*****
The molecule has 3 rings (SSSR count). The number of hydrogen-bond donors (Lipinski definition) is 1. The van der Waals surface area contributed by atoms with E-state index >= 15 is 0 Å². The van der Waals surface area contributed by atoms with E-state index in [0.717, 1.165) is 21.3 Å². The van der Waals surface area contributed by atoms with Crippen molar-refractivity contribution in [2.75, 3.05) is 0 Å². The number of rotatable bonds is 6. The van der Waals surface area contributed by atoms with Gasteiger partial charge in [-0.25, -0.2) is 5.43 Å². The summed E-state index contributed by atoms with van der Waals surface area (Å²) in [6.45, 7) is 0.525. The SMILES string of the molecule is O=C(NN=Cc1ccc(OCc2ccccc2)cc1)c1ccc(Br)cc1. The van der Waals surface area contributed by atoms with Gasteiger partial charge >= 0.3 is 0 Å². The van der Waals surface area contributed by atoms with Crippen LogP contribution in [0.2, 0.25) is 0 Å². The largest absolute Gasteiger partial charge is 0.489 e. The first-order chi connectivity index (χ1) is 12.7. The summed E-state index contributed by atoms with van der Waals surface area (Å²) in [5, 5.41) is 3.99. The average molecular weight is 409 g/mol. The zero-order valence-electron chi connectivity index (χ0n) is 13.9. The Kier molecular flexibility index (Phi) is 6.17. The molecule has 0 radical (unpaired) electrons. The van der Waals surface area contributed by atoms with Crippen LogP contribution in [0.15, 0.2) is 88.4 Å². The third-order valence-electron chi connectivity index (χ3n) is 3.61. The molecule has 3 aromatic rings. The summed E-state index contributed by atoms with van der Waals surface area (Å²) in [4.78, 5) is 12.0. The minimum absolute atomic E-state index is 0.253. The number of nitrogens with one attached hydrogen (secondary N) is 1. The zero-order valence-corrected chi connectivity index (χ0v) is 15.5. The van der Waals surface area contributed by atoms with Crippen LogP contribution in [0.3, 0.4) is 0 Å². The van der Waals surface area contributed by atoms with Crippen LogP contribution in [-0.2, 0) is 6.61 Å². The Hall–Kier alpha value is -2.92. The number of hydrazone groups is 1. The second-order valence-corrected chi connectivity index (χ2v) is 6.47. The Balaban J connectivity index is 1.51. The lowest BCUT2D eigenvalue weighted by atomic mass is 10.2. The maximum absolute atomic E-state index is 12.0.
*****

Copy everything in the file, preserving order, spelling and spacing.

The molecule has 3 rings (SSSR count). The number of hydrogen-bond donors (Lipinski definition) is 1. The van der Waals surface area contributed by atoms with E-state index >= 15 is 0 Å². The van der Waals surface area contributed by atoms with E-state index in [0.717, 1.165) is 21.3 Å². The van der Waals surface area contributed by atoms with Crippen molar-refractivity contribution in [2.75, 3.05) is 0 Å². The number of rotatable bonds is 6. The van der Waals surface area contributed by atoms with Gasteiger partial charge in [-0.25, -0.2) is 5.43 Å². The summed E-state index contributed by atoms with van der Waals surface area (Å²) in [6.45, 7) is 0.525. The SMILES string of the molecule is O=C(NN=Cc1ccc(OCc2ccccc2)cc1)c1ccc(Br)cc1. The van der Waals surface area contributed by atoms with Gasteiger partial charge >= 0.3 is 0 Å². The van der Waals surface area contributed by atoms with Crippen LogP contribution in [0.2, 0.25) is 0 Å². The largest absolute Gasteiger partial charge is 0.489 e. The first-order chi connectivity index (χ1) is 12.7. The summed E-state index contributed by atoms with van der Waals surface area (Å²) in [5, 5.41) is 3.99. The average molecular weight is 409 g/mol. The zero-order valence-electron chi connectivity index (χ0n) is 13.9. The Kier molecular flexibility index (Phi) is 6.17. The molecule has 0 radical (unpaired) electrons. The van der Waals surface area contributed by atoms with Crippen LogP contribution in [0.15, 0.2) is 88.4 Å². The third-order valence-electron chi connectivity index (χ3n) is 3.61. The molecule has 3 aromatic rings. The summed E-state index contributed by atoms with van der Waals surface area (Å²) in [4.78, 5) is 12.0. The minimum absolute atomic E-state index is 0.253. The number of nitrogens with one attached hydrogen (secondary N) is 1. The zero-order valence-corrected chi connectivity index (χ0v) is 15.5. The van der Waals surface area contributed by atoms with Crippen LogP contribution in [0.3, 0.4) is 0 Å². The van der Waals surface area contributed by atoms with Crippen LogP contribution in [-0.2, 0) is 6.61 Å². The Hall–Kier alpha value is -2.92. The number of hydrazone groups is 1. The second-order valence-corrected chi connectivity index (χ2v) is 6.47. The Balaban J connectivity index is 1.51. The lowest BCUT2D eigenvalue weighted by atomic mass is 10.2. The maximum absolute atomic E-state index is 12.0.